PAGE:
What is sustainable?
The concept of sustainable development was given its most quoted definition by the United Nations report ‘Our Common Future’, published in 1987, which states that “humanity has the ability to make development sustainable – to ensure that it meets the needs of the present without compromising the ability of future generations to meet their own needs”. However, it can be seen a result of the ‘space race’ of the two preceding decades and data that created a new view, such as pictures NASA released taken from Apollo manned space mission to the Moon. Our Earth seemed smaller, isolated in space, more beautiful than had been imagined and more fragile.
This perspective, which has been enhanced by a growing stream of measurements taken from outside our atmosphere by satellites over fifty years plus to the present day, reveals a more dynamic planet; more a ball of ever moving energy than the ‘solid earth’ imagined in the past. Earth sciences and other areas of academic study, including economics, have benefitted from data unavailable to previous generations. Because we are seeing a bigger picture, effectively from the outside looking in, more people have become aware of how much human survival is reliant on the ecosystem of which we are a part. This has encouraged new questions and modern technology has made it possible to test theories, such as the extent of human influence on climate change. Therefore, to enable future generations to meet their own needs, we are now having to consider the measurable effect of our current actions on other life on this planet.
Since the late 1980s, I have attended meetings at national and local level about subjects included within the concept of sustainable development. More recently, especially in Staffordshire and other nearby localities, I have been invited to make the case for sustainable development at events organized by a wide variety of groups and societies. As a result, I know there is a divide between those who have become aware of data that suggests that we need to consider adjusting our behavior and those who have not yet confronted this dilemma. The presentations and briefing papers that were produced in support of these activities were usually published on earlier versions of this web site (as well as on other sites and in other ways). However, now that this responsibility has largely been passed on to others, the ‘Sustain’ section of this web site has been created to provide information that might help people become more informed participants in the debate about how we should react to evidence about unsustainable human behavior. I hope that you find the papers, listed below, both interesting and useful and encourage you to make your own further investigations.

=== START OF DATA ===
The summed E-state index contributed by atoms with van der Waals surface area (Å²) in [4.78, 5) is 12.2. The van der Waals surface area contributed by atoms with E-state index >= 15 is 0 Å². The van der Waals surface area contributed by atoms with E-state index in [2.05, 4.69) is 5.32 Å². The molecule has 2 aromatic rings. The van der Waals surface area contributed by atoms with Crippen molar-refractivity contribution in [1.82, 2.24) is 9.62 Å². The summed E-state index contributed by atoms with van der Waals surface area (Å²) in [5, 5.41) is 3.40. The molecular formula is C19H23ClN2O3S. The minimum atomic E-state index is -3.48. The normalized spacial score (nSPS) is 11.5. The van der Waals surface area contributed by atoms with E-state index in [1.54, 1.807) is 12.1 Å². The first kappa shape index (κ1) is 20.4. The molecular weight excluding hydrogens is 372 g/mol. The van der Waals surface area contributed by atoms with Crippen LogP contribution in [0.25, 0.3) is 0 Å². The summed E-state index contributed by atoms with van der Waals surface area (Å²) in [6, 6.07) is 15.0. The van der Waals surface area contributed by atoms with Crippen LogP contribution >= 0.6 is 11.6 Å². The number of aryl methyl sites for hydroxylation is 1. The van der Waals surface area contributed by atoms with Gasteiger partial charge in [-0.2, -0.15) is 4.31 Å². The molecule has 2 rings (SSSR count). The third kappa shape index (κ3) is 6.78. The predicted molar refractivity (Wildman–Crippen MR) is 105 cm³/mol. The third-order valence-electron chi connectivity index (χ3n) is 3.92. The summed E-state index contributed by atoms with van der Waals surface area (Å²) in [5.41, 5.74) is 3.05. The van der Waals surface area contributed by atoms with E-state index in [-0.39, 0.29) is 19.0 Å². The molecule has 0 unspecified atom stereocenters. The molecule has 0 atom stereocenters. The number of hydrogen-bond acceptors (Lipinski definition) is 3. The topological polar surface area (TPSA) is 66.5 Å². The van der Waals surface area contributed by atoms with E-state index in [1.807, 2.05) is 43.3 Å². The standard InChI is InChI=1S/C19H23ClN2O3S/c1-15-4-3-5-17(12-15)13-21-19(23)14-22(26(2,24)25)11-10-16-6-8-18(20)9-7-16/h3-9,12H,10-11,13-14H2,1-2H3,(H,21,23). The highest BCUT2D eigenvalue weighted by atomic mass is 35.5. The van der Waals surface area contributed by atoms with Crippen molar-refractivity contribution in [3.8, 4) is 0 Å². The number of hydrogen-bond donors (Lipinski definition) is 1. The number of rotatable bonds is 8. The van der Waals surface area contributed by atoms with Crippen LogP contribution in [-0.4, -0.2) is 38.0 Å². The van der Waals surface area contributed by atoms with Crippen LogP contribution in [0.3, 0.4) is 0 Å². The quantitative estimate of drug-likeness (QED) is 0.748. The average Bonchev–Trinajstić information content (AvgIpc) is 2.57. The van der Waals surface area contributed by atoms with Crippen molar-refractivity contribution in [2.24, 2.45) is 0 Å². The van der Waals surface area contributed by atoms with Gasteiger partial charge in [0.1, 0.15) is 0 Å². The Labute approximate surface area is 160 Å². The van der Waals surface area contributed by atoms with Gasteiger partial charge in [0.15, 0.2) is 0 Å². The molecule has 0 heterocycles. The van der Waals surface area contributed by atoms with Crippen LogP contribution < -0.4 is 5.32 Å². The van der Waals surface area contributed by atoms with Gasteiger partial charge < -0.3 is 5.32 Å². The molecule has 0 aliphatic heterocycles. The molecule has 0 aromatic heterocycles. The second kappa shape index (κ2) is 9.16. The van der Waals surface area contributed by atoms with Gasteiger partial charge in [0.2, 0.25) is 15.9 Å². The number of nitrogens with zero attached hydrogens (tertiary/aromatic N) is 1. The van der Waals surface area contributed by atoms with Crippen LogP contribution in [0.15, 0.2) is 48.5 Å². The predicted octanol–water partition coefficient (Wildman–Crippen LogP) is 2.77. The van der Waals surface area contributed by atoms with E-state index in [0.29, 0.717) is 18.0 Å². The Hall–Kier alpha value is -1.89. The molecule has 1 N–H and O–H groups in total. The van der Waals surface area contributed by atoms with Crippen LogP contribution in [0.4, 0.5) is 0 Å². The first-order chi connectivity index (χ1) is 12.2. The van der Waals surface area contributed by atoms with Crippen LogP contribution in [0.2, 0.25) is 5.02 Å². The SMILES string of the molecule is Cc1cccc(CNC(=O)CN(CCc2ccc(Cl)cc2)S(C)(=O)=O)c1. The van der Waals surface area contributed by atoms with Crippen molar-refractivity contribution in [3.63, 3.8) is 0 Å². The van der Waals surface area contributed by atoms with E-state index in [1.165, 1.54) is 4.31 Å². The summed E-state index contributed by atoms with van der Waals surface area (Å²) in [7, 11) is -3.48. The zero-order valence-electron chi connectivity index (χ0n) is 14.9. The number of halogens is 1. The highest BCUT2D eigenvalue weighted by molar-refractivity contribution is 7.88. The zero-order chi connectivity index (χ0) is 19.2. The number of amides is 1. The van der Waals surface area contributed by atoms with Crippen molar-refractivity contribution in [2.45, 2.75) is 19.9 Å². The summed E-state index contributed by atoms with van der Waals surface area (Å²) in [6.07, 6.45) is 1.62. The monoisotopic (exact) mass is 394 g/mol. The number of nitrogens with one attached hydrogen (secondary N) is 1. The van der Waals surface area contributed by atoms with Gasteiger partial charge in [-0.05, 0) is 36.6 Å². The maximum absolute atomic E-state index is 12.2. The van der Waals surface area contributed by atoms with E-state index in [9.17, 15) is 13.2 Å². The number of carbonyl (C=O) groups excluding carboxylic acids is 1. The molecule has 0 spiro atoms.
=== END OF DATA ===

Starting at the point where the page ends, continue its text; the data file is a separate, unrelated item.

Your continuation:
The parable of the Treasure Chest
Energy & Economics
Money & Sustainability
Accounting for sustainability
Can sustainability be measured?
The Brian and Linda Eaton Economic Assessment Papers: Review Winter/Spring 2017